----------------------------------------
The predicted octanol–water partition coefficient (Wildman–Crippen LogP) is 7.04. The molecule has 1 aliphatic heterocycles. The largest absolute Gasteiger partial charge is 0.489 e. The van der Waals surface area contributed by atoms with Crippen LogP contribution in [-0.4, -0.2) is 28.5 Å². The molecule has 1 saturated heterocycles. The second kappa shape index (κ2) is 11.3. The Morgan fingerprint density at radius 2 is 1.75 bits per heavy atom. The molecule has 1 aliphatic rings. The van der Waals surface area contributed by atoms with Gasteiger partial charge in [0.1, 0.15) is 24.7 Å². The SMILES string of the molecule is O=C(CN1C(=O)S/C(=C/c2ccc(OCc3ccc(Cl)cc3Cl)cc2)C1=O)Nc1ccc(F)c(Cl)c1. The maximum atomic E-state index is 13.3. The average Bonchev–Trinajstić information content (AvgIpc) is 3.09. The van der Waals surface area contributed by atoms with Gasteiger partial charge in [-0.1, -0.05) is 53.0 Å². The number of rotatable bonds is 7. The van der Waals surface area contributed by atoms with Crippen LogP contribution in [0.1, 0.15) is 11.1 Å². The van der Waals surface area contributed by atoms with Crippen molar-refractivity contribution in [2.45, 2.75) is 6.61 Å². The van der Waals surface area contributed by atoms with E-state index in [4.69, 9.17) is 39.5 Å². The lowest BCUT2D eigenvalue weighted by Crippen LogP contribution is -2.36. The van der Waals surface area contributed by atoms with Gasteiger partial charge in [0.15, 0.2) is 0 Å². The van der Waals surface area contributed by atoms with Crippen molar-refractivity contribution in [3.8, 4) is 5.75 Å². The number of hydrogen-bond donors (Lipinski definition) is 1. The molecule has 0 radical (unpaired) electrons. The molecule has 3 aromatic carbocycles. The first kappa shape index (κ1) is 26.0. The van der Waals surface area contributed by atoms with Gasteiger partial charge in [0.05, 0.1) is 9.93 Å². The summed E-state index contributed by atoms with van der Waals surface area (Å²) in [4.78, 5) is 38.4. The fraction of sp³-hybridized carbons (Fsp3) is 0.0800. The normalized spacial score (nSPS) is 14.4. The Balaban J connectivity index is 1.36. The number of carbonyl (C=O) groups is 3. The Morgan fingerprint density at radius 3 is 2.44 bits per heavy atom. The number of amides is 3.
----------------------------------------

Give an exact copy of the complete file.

The predicted octanol–water partition coefficient (Wildman–Crippen LogP) is 7.04. The molecule has 1 aliphatic heterocycles. The largest absolute Gasteiger partial charge is 0.489 e. The van der Waals surface area contributed by atoms with Crippen LogP contribution in [-0.4, -0.2) is 28.5 Å². The molecule has 1 saturated heterocycles. The second kappa shape index (κ2) is 11.3. The Morgan fingerprint density at radius 2 is 1.75 bits per heavy atom. The molecule has 1 aliphatic rings. The van der Waals surface area contributed by atoms with Gasteiger partial charge in [0.1, 0.15) is 24.7 Å². The SMILES string of the molecule is O=C(CN1C(=O)S/C(=C/c2ccc(OCc3ccc(Cl)cc3Cl)cc2)C1=O)Nc1ccc(F)c(Cl)c1. The maximum atomic E-state index is 13.3. The average Bonchev–Trinajstić information content (AvgIpc) is 3.09. The van der Waals surface area contributed by atoms with Gasteiger partial charge in [-0.1, -0.05) is 53.0 Å². The number of rotatable bonds is 7. The van der Waals surface area contributed by atoms with Crippen LogP contribution in [0.1, 0.15) is 11.1 Å². The van der Waals surface area contributed by atoms with Crippen molar-refractivity contribution in [2.45, 2.75) is 6.61 Å². The van der Waals surface area contributed by atoms with E-state index in [4.69, 9.17) is 39.5 Å². The lowest BCUT2D eigenvalue weighted by Crippen LogP contribution is -2.36. The van der Waals surface area contributed by atoms with Gasteiger partial charge in [0.15, 0.2) is 0 Å². The van der Waals surface area contributed by atoms with Crippen molar-refractivity contribution in [3.8, 4) is 5.75 Å². The number of hydrogen-bond donors (Lipinski definition) is 1. The molecule has 0 radical (unpaired) electrons. The molecule has 3 aromatic carbocycles. The first kappa shape index (κ1) is 26.0. The van der Waals surface area contributed by atoms with Gasteiger partial charge in [0.05, 0.1) is 9.93 Å². The summed E-state index contributed by atoms with van der Waals surface area (Å²) in [4.78, 5) is 38.4. The fraction of sp³-hybridized carbons (Fsp3) is 0.0800. The normalized spacial score (nSPS) is 14.4. The Balaban J connectivity index is 1.36. The number of carbonyl (C=O) groups is 3. The Morgan fingerprint density at radius 3 is 2.44 bits per heavy atom. The number of amides is 3.